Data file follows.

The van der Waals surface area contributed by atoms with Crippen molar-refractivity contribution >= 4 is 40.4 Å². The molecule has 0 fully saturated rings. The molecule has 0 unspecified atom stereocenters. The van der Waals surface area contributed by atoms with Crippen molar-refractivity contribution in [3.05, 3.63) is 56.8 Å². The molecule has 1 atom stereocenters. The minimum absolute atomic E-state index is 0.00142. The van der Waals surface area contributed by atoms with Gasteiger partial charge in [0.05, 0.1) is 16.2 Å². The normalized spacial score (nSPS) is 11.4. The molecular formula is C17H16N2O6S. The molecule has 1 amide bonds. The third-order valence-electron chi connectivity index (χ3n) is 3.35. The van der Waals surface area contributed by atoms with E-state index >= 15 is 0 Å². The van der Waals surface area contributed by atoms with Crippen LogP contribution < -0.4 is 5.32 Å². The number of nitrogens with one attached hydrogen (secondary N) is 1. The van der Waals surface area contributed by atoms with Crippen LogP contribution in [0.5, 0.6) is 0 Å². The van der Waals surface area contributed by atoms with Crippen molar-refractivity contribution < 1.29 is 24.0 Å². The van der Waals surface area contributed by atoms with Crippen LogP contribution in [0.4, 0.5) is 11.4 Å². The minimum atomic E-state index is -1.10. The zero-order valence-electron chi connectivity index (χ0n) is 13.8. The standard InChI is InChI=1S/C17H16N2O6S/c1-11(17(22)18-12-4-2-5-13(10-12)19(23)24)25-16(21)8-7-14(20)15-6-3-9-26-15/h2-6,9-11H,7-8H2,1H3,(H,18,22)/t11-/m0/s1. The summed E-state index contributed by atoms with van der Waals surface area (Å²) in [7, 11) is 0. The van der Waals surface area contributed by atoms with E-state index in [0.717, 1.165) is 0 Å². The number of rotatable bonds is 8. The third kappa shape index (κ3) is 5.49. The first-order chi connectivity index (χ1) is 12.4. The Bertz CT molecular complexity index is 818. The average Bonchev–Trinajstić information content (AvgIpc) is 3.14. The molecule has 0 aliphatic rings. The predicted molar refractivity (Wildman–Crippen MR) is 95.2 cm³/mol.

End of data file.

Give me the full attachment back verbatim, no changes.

The van der Waals surface area contributed by atoms with Crippen molar-refractivity contribution >= 4 is 40.4 Å². The molecule has 0 fully saturated rings. The molecule has 0 unspecified atom stereocenters. The van der Waals surface area contributed by atoms with Crippen molar-refractivity contribution in [3.05, 3.63) is 56.8 Å². The molecule has 1 atom stereocenters. The minimum absolute atomic E-state index is 0.00142. The van der Waals surface area contributed by atoms with Gasteiger partial charge in [0.05, 0.1) is 16.2 Å². The normalized spacial score (nSPS) is 11.4. The molecular formula is C17H16N2O6S. The molecule has 1 amide bonds. The third-order valence-electron chi connectivity index (χ3n) is 3.35. The van der Waals surface area contributed by atoms with E-state index >= 15 is 0 Å². The van der Waals surface area contributed by atoms with Crippen LogP contribution < -0.4 is 5.32 Å². The number of nitrogens with one attached hydrogen (secondary N) is 1. The van der Waals surface area contributed by atoms with Crippen LogP contribution in [0.5, 0.6) is 0 Å². The van der Waals surface area contributed by atoms with Crippen molar-refractivity contribution < 1.29 is 24.0 Å². The van der Waals surface area contributed by atoms with Crippen LogP contribution in [0.4, 0.5) is 11.4 Å². The minimum atomic E-state index is -1.10. The zero-order valence-electron chi connectivity index (χ0n) is 13.8. The standard InChI is InChI=1S/C17H16N2O6S/c1-11(17(22)18-12-4-2-5-13(10-12)19(23)24)25-16(21)8-7-14(20)15-6-3-9-26-15/h2-6,9-11H,7-8H2,1H3,(H,18,22)/t11-/m0/s1. The summed E-state index contributed by atoms with van der Waals surface area (Å²) in [7, 11) is 0. The van der Waals surface area contributed by atoms with E-state index in [0.717, 1.165) is 0 Å². The number of rotatable bonds is 8. The third kappa shape index (κ3) is 5.49. The first-order chi connectivity index (χ1) is 12.4. The Bertz CT molecular complexity index is 818. The average Bonchev–Trinajstić information content (AvgIpc) is 3.14. The molecule has 0 aliphatic rings. The predicted molar refractivity (Wildman–Crippen MR) is 95.2 cm³/mol.